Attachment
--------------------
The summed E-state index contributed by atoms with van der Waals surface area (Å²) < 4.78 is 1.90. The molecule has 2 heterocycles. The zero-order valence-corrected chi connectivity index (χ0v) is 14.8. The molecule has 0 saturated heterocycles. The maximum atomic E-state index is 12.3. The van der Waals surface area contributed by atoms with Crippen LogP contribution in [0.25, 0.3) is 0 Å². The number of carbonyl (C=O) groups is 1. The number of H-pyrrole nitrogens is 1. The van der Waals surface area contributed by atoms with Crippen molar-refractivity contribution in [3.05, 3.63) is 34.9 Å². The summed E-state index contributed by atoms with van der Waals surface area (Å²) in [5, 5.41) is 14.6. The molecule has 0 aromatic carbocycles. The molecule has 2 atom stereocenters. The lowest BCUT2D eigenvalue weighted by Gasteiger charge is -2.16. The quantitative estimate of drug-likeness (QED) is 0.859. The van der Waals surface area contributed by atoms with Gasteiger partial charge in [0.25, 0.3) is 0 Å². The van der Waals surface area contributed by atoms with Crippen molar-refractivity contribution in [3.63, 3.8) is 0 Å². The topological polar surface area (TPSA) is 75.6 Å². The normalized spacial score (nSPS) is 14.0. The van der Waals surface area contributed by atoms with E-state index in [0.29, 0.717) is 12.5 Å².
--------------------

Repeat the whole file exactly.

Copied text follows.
The summed E-state index contributed by atoms with van der Waals surface area (Å²) < 4.78 is 1.90. The molecule has 2 heterocycles. The zero-order valence-corrected chi connectivity index (χ0v) is 14.8. The molecule has 0 saturated heterocycles. The maximum atomic E-state index is 12.3. The van der Waals surface area contributed by atoms with Crippen LogP contribution in [0.25, 0.3) is 0 Å². The number of carbonyl (C=O) groups is 1. The number of H-pyrrole nitrogens is 1. The van der Waals surface area contributed by atoms with Crippen molar-refractivity contribution in [3.05, 3.63) is 34.9 Å². The summed E-state index contributed by atoms with van der Waals surface area (Å²) in [5, 5.41) is 14.6. The molecule has 0 aromatic carbocycles. The molecule has 2 atom stereocenters. The lowest BCUT2D eigenvalue weighted by Gasteiger charge is -2.16. The quantitative estimate of drug-likeness (QED) is 0.859. The van der Waals surface area contributed by atoms with Gasteiger partial charge in [0.25, 0.3) is 0 Å². The van der Waals surface area contributed by atoms with Crippen molar-refractivity contribution in [3.63, 3.8) is 0 Å². The topological polar surface area (TPSA) is 75.6 Å². The normalized spacial score (nSPS) is 14.0. The van der Waals surface area contributed by atoms with E-state index in [0.29, 0.717) is 12.5 Å².